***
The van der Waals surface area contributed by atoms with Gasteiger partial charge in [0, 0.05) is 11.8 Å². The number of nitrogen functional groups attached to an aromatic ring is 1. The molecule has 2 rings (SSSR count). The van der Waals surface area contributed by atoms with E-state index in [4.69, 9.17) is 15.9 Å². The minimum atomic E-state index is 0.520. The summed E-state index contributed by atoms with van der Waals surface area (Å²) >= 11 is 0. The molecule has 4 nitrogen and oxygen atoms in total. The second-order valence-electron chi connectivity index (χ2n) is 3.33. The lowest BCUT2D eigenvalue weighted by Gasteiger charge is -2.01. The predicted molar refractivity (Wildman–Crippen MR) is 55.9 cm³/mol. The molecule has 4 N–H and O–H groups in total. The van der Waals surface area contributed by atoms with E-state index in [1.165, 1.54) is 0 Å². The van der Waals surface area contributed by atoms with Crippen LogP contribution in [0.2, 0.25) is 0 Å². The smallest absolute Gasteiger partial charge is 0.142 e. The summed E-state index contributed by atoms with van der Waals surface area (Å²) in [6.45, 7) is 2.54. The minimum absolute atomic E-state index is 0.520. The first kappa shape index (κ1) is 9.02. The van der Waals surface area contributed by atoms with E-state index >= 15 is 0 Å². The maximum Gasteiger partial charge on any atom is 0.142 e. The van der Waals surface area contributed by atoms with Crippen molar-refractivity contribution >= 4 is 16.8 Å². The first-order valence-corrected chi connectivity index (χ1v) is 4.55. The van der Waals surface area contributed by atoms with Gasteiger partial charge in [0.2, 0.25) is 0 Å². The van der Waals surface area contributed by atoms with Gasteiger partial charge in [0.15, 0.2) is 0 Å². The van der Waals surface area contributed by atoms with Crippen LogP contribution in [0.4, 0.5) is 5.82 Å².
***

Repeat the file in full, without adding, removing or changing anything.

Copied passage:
The van der Waals surface area contributed by atoms with Gasteiger partial charge in [0, 0.05) is 11.8 Å². The number of nitrogen functional groups attached to an aromatic ring is 1. The molecule has 2 rings (SSSR count). The van der Waals surface area contributed by atoms with E-state index in [4.69, 9.17) is 15.9 Å². The minimum atomic E-state index is 0.520. The summed E-state index contributed by atoms with van der Waals surface area (Å²) >= 11 is 0. The molecule has 4 nitrogen and oxygen atoms in total. The second-order valence-electron chi connectivity index (χ2n) is 3.33. The lowest BCUT2D eigenvalue weighted by Gasteiger charge is -2.01. The predicted molar refractivity (Wildman–Crippen MR) is 55.9 cm³/mol. The molecule has 4 N–H and O–H groups in total. The van der Waals surface area contributed by atoms with E-state index in [1.165, 1.54) is 0 Å². The van der Waals surface area contributed by atoms with Crippen LogP contribution in [0.2, 0.25) is 0 Å². The smallest absolute Gasteiger partial charge is 0.142 e. The summed E-state index contributed by atoms with van der Waals surface area (Å²) in [6.45, 7) is 2.54. The minimum absolute atomic E-state index is 0.520. The first kappa shape index (κ1) is 9.02. The van der Waals surface area contributed by atoms with E-state index >= 15 is 0 Å². The maximum Gasteiger partial charge on any atom is 0.142 e. The van der Waals surface area contributed by atoms with Crippen molar-refractivity contribution >= 4 is 16.8 Å². The first-order valence-corrected chi connectivity index (χ1v) is 4.55. The van der Waals surface area contributed by atoms with Gasteiger partial charge in [0.2, 0.25) is 0 Å². The van der Waals surface area contributed by atoms with Gasteiger partial charge in [0.15, 0.2) is 0 Å². The van der Waals surface area contributed by atoms with Crippen LogP contribution in [0.4, 0.5) is 5.82 Å².